Gibson is a bit of the crux of the issue here given Thibodeau’s philosophy. Amongst the Wolves starting power forward’s many skillsets, shooting — particularly from the corner — is not one of them. Gibson only attempted 28 corner 3-point shots this season — an element of his game that he has all but removed since the All-Star break, only attempting four from the corner in the final 21 games of the season.
That role of flaring into the corner has become exclusively Towns’s, where he shot a scalding 55.3 percent in the regular season, per NBA.com/stats. Unfortunately, by utilizing Towns in this role, his post touches drop because he is effectively lining up outside of post-up position.
When Thibodeau was asked about Towns spacing to the corners, he eluded to the concession.
“Well, we want space,” said Thibodeau. “So, how we space the floor — and it’s similar to what they do for Harden — you know, you gotta leave some slots open. So, we usually put one big down at the baseline, in the dunker’s spot, then you space the floor and you make plays from there.”
This need for space was, again, the problem in Teague’s eyes.
“When they switch, we spread the floor and he was going to the corner,” said Teague when asked why Towns wasn’t getting touches. “I don’t think they’re really worried about his 3s, I think they’re more worried about his post-up ability.”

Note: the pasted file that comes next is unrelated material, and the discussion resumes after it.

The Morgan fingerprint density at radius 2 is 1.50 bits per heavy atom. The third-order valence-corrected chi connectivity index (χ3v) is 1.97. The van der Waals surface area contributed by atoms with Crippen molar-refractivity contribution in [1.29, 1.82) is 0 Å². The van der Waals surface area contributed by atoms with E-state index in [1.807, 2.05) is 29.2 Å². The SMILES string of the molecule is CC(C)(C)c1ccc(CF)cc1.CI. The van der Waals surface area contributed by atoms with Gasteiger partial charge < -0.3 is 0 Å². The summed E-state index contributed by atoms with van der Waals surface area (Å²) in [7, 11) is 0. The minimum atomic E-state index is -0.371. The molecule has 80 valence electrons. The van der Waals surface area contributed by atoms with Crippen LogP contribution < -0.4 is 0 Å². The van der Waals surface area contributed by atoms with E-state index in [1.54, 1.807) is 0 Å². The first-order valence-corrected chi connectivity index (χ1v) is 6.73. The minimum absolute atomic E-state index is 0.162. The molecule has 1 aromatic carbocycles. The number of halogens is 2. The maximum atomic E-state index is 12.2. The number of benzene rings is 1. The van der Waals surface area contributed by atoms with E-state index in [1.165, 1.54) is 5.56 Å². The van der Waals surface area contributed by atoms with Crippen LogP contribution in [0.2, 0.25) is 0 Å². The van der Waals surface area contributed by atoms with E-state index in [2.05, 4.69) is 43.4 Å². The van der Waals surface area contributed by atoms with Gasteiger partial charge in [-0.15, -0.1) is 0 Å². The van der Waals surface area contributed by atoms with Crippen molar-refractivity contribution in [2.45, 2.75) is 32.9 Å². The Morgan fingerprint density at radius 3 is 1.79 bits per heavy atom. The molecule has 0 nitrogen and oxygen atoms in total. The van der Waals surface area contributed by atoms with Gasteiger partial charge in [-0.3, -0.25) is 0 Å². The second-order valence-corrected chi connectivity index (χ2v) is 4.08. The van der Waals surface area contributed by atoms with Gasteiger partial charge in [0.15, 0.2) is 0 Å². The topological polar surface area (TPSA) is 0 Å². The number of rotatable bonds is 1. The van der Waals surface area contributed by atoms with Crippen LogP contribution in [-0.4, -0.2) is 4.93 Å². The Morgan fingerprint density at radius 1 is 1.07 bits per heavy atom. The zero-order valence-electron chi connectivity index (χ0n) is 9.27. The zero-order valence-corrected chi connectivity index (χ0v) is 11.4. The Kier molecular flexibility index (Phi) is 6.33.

It should be pointed out that Teague did not hear Thibodeau’s message to the media — he was still on the floor shooting while Thibodeau spoke — but there is clearly a disconnect in their on-record opinions.
This can mean a few different things. Thibodeau may be attempting to control the narrative and shape the story that surrounds Towns. His message was harsh and clear to Towns after the first loss: Do more. Perhaps, this is a way of putting faith into his young big man and his message to his team (and Teague) was different when the cameras and recorders were off.
Or, Teague may just disagree. The opinions in the quotes are clearly polarizing, but the articulation could have just come off argumentative — Teague is a to-the-point guy. Another possibility is that the coach and point guard may just have differing thresholds of admitting fault.
Regardless, it is clear that the Wolves need more out of their offense. Only scoring 101 points on 43.8 percent shooting isn’t going to cut it against a Houston team that will almost certainly not miss 27 shots from deep again.
Thibodeau’s squad found effectiveness in the regular season through a barrage of looks that were finished in the paint. Of playoff teams, only the New Orleans Pelicans — who had two elite post-up presences for much of the season — gathered a higher percentage of their points in the paint than the Wolves did during the regular season, per Second Spectrum. Minnesota has one of those elite-style bigs and in Game 2, his effectiveness there (assuming he gets it) could swing the balance.
The Post Touch Is Only Step One
Another reason Towns was not more active — particularly in the post — had little to do with Thibodeau or Teague. The Rockets did an excellent job of throwing a multitude of different defensive schemes and players at him.